So you can totally master Oracle RDBMS, Websphere, SAP FI, Visual Studio 2012, NASM, GCC, Metasploit, etc with only 4 weeks on each and be an expert ?

    I doubt you have 'totally mastered' MS Word, can you customise Normal.dot ? Write your own macros ? Automate word with COM/OLE ?

    Never heard such nonsense.

    If you think you can master these topics in less than 4 weeks I'd say your reach is less than your grasp.
     
    Last edited: Nov 7, 2012
    Certifications: CITP, BSc, HND, SCJP, SCJD, SCWCD, SCBCD, SCEA, N+, Sec+, Proj+, Server+, Linux+, MCTS, MCPD, MCSA, MCITP, CCDH
  13. MCT

    MCT New Member

    5
    0
    1
    The only nonsense I have heard todate is your negativity.

    The guy wants to try something new - stop being so bitter and give him some encouragement...

    You are correct I can't customise Normal.dot Write my own macros or Automate word with COM/OLE - because I have a life away from my keyboard - I am a geek by day - freak by night ;-)

    But I bet I could work it out by typing a few choice phrases in google or asking a friend - or joining a forum...

    That is where the real skill in IT come from - knowing how to find a solution - In IT there is only a PROBLEM if there is no SOLUTION.
     
    Last edited: Nov 7, 2012
    cisco lab rat likes this.
  14. SimonV

    SimonV Petabyte Poster Administrator

    6,616
    153
    228
    Alright guys, lets keep on topic and not make this personal. Im sure The Edge would appreciate that.
     
    Certifications: MOS Master 2003, CompTIA A+, MCSA:M, MCSE
    WIP: Keeping CF Alive...
  15. MCT

    MCT New Member

    5
    0
    1
    Here here
     
  16. cisco lab rat

    cisco lab rat Megabyte Poster

    660
    62
    116
    My 2 pence worth is always the same to anyone coming into IT or in my case Networking and that it is go to amazon, buy the A+ or N+ book depending what it is you wish to pursue, read the books, play with the kit, if you enjoy it and understand the material then there is a chance IT is for you.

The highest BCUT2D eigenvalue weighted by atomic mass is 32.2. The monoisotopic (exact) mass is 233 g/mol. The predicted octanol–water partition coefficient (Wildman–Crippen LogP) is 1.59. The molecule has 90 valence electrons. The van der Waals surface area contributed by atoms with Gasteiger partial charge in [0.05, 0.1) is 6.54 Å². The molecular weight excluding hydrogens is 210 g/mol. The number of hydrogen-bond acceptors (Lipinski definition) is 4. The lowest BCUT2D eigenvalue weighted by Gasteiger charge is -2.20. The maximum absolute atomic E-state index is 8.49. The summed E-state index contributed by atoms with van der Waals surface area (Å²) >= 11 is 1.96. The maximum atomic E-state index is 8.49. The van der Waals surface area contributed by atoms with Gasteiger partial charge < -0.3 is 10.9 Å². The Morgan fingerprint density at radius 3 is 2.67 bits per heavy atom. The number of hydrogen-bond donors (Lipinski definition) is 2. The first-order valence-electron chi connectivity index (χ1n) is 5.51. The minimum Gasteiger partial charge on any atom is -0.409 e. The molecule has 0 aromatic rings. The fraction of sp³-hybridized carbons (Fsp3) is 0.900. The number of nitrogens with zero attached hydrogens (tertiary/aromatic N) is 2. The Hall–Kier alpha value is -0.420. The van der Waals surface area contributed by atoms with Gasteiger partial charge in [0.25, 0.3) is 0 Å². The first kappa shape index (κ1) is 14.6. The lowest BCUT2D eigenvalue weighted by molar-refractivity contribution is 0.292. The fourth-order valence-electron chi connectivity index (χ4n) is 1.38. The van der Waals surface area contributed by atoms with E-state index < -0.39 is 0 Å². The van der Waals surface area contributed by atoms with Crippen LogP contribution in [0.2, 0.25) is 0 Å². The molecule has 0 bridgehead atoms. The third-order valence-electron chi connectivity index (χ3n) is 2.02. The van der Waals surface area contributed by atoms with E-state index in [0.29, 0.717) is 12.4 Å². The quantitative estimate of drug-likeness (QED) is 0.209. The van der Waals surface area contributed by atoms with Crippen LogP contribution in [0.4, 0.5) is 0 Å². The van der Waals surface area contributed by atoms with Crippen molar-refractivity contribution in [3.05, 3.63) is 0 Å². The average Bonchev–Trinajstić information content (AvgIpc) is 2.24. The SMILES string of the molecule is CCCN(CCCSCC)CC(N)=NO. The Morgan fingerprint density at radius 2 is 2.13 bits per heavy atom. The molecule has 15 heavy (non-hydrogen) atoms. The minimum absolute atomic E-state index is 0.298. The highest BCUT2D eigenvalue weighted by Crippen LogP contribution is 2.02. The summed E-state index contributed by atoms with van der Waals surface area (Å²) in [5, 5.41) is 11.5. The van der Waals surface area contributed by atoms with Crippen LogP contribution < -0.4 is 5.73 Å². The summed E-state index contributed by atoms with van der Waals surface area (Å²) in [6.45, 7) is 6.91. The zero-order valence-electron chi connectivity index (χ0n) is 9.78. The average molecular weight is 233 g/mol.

It is never a good idea for anyone without any IT expereince to jump into a training course without having done at least a reasonable amount of study first to find out if this field is really for them.

    IT is not the land of milk and honey that the adverts on TV make it out to be with instant rewards, you know the ones I mean, the ones were one moment the guy is sat in some grey miserable bed sit in his bathrobe with washing hung up behind looking at a mountain of bills then the next moment he is striding into and office with a suit and briefcase pointing out to some poor hapless non-IT literate sap the error of their ways, this is utter nonsence and will not happen!

    IT is a lifestyle choice, a career filled with endless learning, learning, learning. I am 17 years into this game and I know 1% what's out there, but I would not swap Networking for the any other profession
     
    Certifications: Yes I pretty much am!!
    WIP: Fizzicks Degree

Share This Page

Loading...